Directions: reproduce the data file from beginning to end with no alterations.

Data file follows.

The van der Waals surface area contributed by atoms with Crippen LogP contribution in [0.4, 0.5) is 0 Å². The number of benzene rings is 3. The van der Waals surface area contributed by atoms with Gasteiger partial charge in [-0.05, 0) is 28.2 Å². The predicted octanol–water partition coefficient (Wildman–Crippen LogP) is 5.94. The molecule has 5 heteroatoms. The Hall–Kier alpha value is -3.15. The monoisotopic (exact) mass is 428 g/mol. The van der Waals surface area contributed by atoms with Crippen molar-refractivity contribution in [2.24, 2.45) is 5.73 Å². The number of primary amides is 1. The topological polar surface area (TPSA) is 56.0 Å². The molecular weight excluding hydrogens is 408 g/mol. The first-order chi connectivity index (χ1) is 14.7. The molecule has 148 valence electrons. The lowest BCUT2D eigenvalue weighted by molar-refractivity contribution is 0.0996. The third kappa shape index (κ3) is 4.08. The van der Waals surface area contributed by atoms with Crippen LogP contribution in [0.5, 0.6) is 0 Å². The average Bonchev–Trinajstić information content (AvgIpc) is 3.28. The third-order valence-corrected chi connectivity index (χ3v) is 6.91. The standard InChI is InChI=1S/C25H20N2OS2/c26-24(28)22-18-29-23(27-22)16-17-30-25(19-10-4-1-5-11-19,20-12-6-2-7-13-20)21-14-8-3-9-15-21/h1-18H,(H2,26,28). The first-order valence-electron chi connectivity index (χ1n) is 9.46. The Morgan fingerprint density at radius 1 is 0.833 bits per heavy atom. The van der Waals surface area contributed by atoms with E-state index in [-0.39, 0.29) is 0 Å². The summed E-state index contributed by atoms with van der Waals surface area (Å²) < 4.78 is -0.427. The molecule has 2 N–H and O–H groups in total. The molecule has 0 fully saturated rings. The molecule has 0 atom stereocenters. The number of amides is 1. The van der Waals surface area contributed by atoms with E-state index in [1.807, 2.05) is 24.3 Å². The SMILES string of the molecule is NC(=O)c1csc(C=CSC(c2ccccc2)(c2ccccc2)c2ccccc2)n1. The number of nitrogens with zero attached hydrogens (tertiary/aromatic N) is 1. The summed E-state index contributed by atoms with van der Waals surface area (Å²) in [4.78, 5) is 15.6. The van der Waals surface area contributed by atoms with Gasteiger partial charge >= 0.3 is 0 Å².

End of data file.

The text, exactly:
The van der Waals surface area contributed by atoms with Crippen LogP contribution in [0.4, 0.5) is 0 Å². The number of benzene rings is 3. The van der Waals surface area contributed by atoms with Gasteiger partial charge in [-0.05, 0) is 28.2 Å². The predicted octanol–water partition coefficient (Wildman–Crippen LogP) is 5.94. The molecule has 5 heteroatoms. The Hall–Kier alpha value is -3.15. The monoisotopic (exact) mass is 428 g/mol. The van der Waals surface area contributed by atoms with Crippen molar-refractivity contribution in [2.24, 2.45) is 5.73 Å². The number of primary amides is 1. The topological polar surface area (TPSA) is 56.0 Å². The molecular weight excluding hydrogens is 408 g/mol. The first-order chi connectivity index (χ1) is 14.7. The molecule has 148 valence electrons. The lowest BCUT2D eigenvalue weighted by molar-refractivity contribution is 0.0996. The third kappa shape index (κ3) is 4.08. The van der Waals surface area contributed by atoms with Crippen LogP contribution in [0.5, 0.6) is 0 Å². The average Bonchev–Trinajstić information content (AvgIpc) is 3.28. The third-order valence-corrected chi connectivity index (χ3v) is 6.91. The standard InChI is InChI=1S/C25H20N2OS2/c26-24(28)22-18-29-23(27-22)16-17-30-25(19-10-4-1-5-11-19,20-12-6-2-7-13-20)21-14-8-3-9-15-21/h1-18H,(H2,26,28). The first-order valence-electron chi connectivity index (χ1n) is 9.46. The Morgan fingerprint density at radius 1 is 0.833 bits per heavy atom. The van der Waals surface area contributed by atoms with E-state index in [-0.39, 0.29) is 0 Å². The summed E-state index contributed by atoms with van der Waals surface area (Å²) < 4.78 is -0.427. The molecule has 2 N–H and O–H groups in total. The molecule has 0 fully saturated rings. The molecule has 0 atom stereocenters. The number of amides is 1. The van der Waals surface area contributed by atoms with E-state index in [1.807, 2.05) is 24.3 Å². The SMILES string of the molecule is NC(=O)c1csc(C=CSC(c2ccccc2)(c2ccccc2)c2ccccc2)n1. The number of nitrogens with zero attached hydrogens (tertiary/aromatic N) is 1. The summed E-state index contributed by atoms with van der Waals surface area (Å²) in [4.78, 5) is 15.6. The van der Waals surface area contributed by atoms with Gasteiger partial charge >= 0.3 is 0 Å².